Biden, Putin agree talks on cybersecurity, arms control

Putin, Biden in Geneva on Wednesday

Putin, Biden in Geneva in June

Putin, Biden in Geneva on Wednesday
Putin, Biden in Geneva on Wednesday

Agency Reports

U.S. President Joe Biden and Russian President Vladimir Putin agreed on Wednesday to begin cybersecurity and arms control talks following their summit in Geneva.

However, their summit laid bare their deep discord on those issues, human rights and Ukraine.

In their first meeting since he took office in January, Biden pointedly asked Putin how he would feel if a ransomware attack hit Russia’s oil pipelines.

He was referencing the May shutdown of a pipeline that caused disruptions and panic-buying along the U.S. East Coast.

While Biden stressed that he did not make threats during the three-hour meeting, he said he outlined U.S. vital interests, including on cybersecurity, and made clear to Putin that the United States would respond if Russia infringed on those concerns.

Biden and Putin in Geneva
Biden and Putin in Geneva

Both men used careful pleasantries to describe their talks in a lakeside Swiss villa, with Putin calling them constructive and without hostility and Biden saying there was no substitute for face-to-face discussions.

They also agreed to send their ambassadors back to their capitals. Russia recalled its envoy after Biden said in March that he thought Putin was a “killer”, and the United States recalled its ambassador soon after.

Putin said on Wednesday that he had been satisfied by Biden’s explanation of the remark.

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But there was no hiding their differences on issues such as human rights, where Biden said the consequences for Russia would be “devastating” if jailed Kremlin critic Alexei Navalny died, or cyberspace, where Washington has demanded Moscow crack down on ransomware attacks emanating from Russian soil.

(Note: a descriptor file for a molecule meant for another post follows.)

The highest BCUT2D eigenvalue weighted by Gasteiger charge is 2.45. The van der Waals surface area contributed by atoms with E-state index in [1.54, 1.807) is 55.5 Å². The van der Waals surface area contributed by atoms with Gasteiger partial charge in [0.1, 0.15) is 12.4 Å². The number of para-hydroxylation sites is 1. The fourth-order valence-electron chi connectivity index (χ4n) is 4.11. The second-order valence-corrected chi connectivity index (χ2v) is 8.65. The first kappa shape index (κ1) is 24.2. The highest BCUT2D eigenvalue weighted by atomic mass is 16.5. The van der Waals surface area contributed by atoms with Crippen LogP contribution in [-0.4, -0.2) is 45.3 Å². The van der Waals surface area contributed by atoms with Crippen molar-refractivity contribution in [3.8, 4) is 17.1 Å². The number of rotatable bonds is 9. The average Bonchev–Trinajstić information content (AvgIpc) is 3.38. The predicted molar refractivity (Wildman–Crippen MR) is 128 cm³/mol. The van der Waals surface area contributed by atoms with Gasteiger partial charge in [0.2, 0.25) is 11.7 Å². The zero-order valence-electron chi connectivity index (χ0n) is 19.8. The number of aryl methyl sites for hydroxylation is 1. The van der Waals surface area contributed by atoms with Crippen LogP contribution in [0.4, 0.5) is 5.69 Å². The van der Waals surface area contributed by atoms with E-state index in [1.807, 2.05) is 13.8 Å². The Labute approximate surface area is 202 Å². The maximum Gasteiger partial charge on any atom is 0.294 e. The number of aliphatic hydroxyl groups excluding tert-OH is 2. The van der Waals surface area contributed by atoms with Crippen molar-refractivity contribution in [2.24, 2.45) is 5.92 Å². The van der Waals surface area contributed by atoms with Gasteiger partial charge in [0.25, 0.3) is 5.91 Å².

“I looked at him and said how would you feel if ransomware took on the pipelines from your oil fields? He said it would matter,” Biden told reporters at a solo news conference, itself an illustration of the tensions between the two nations.

“What happens if that ransomware outfit were sitting in Florida or Maine, and took action as I said, on their … single lifeline to their economy, oil? That’d be devastating,” he said, adding he could see the question’s impact on Russian officials.

The query referred to a cyberattack that closed the Colonial Pipeline Co system for several days in May, preventing millions of barrels of gasoline, diesel and jet fuel from flowing to the East Coast from the Gulf Coast.

Speaking to reporters before Biden, Putin dismissed U.S. concerns about Navalny, Russia’s increased military presence near Ukraine’s eastern border and U.S. suggestions that Russians were responsible for the cyberattacks on the United States.

He also suggested Washington was in no position to lecture Moscow on rights, batting away question about his crackdown on political rivals by saying he was trying to avoid the “disorder” of a popular movement such as Black Lives Matter.

“What we saw was disorder, disruption, violations of the law, etc. We feel sympathy for the United States of America, but we don’t want that to happen on our territory and we’ll do our utmost in order to not allow it to happen,” he said.

*Reuters via NAN

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